Click on the picture above to watch streaming video interviews with activists from the Ground Zero Center.
The anti-Trident protests indicated a larger strain between civilians and the military. Click to read further. Poster drawn for Ground Zero by William Livermore. (Courtesy Ground Zero Center Records, Special Collections Library, Univ. of Washington.)
Military installations and industries have long been the mainstay of many regional economies in the Pacific Northwest. Yet, as the history of antiwar activism shows, this relationship was often contested and strained, particularly during the anti-nuclear protests of the 1970s and 1980s.
Particularly in the closing years of the Vietnam War, antiwar activists turned their attention to the threat of nuclear weapons in the Northwest. As distinguished from the radical politics of the GI movement or the self-defense tactics of the Black Panther Party, anti-nuclear activists drew on a host of pacifist, non-violent, and civil disobedience tactics. Many had backgrounds in religious social justice work, and pacifism was both a protest tactic and a personal philosophy.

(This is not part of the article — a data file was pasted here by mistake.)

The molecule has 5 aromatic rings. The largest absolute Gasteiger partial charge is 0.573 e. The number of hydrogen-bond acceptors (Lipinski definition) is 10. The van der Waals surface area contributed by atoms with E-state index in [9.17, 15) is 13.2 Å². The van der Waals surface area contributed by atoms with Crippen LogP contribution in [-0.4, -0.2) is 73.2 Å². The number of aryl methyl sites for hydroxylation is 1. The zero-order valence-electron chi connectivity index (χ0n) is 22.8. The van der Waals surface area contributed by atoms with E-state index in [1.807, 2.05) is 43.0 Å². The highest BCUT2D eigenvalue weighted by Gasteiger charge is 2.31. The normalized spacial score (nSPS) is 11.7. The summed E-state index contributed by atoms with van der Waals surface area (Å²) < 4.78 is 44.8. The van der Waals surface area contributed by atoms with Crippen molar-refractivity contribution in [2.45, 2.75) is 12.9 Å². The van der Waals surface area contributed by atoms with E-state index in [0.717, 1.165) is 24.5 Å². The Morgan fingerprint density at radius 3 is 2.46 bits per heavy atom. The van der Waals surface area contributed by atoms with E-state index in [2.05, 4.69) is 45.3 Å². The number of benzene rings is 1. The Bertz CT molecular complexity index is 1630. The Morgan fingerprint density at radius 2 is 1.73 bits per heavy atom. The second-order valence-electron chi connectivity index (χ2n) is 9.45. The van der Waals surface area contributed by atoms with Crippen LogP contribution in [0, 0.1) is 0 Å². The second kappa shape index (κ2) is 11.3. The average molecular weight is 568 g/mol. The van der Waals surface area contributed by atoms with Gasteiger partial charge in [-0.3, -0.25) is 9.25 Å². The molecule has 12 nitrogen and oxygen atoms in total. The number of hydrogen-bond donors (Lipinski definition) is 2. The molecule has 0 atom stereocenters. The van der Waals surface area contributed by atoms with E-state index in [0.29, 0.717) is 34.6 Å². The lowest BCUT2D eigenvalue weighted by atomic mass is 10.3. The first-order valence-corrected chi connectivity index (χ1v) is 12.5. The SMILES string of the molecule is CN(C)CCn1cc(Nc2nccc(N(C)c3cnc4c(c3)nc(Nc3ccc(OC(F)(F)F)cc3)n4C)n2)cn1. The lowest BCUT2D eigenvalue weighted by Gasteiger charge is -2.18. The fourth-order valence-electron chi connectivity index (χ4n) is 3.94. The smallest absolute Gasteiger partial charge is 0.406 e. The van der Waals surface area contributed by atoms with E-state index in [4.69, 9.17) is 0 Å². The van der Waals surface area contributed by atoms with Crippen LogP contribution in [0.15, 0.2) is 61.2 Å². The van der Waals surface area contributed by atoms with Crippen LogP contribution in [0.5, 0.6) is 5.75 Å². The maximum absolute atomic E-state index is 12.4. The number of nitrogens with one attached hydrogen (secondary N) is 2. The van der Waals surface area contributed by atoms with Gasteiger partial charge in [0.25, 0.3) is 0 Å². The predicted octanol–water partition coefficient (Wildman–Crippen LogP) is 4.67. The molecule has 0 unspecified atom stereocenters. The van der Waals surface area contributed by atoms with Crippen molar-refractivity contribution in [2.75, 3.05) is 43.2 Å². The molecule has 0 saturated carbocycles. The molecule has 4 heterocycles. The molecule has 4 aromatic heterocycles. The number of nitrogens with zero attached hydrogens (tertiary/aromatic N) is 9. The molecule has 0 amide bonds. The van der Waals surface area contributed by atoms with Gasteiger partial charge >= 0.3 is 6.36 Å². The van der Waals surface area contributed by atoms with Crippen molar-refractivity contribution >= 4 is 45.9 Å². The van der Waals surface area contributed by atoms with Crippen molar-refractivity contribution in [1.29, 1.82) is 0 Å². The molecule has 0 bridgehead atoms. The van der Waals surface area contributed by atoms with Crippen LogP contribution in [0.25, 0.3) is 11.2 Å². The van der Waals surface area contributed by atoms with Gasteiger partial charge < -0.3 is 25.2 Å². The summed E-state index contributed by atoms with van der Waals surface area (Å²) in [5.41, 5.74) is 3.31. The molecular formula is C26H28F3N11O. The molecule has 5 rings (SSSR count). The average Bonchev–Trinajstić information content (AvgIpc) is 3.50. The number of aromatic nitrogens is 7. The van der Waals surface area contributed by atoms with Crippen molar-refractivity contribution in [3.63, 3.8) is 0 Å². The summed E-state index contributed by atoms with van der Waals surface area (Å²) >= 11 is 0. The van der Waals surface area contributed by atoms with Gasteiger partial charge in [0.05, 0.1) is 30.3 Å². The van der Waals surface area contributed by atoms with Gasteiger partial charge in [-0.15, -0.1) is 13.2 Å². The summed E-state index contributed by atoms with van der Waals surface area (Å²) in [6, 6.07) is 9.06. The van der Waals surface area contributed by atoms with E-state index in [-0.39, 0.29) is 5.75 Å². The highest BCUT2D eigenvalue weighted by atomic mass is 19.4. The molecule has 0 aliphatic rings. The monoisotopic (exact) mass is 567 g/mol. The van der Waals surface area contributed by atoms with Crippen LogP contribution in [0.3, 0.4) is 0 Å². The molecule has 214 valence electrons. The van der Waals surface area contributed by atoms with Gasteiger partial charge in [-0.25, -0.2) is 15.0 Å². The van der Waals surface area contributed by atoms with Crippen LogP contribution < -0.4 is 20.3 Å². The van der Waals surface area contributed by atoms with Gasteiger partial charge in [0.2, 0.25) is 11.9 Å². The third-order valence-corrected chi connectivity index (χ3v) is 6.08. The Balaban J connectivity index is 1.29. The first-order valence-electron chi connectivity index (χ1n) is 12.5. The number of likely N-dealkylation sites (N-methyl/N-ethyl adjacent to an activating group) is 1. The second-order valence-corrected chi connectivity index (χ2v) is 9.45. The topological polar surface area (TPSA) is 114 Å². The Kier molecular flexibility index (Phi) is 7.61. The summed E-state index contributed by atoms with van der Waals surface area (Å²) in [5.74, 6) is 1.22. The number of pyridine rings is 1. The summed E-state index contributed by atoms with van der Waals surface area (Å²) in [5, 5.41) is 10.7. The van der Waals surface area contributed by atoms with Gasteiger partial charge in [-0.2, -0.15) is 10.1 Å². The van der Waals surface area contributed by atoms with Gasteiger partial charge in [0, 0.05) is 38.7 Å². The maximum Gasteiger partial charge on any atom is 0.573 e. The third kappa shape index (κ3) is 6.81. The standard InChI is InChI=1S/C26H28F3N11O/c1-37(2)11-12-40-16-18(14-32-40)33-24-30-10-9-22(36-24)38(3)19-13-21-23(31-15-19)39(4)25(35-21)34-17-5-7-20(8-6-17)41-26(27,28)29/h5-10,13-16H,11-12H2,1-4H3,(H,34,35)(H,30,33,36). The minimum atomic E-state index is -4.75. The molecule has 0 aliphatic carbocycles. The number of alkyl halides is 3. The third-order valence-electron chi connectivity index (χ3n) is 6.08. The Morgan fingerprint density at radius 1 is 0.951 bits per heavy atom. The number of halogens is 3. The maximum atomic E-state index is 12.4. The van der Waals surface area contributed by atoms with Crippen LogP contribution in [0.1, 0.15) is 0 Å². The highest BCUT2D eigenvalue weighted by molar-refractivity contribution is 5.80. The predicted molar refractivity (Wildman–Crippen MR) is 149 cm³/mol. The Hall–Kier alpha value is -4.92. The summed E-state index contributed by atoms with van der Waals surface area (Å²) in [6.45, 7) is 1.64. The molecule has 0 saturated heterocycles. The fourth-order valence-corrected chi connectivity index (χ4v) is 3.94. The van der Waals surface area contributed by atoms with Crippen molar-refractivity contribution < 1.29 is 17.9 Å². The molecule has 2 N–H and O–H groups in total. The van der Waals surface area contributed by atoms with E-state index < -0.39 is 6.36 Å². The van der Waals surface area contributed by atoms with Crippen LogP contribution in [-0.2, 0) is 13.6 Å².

Anti-nuclear activism continued the social activism of the Vietnam War era and also transformed it. Throughout the 1980s, anti-nuclear activism helped to knit together movements against war, militarism, and specific military interventions.
This section features an in-depth series of research reports and oral histories chronicling the protest movement against the Trident nuclear submarines at Bangor Naval Base, on the Kitsap peninsula, in the 1970s and early 1980s.
[This article is provided by permission of the author and of Pacific Northwest Quarterly, where it was published in Summer 2004. Copyright (c) 2004 Brian Casserly and Pacific Northwest Quarterly.]
Jessie Kindig is the coordinator for this special section.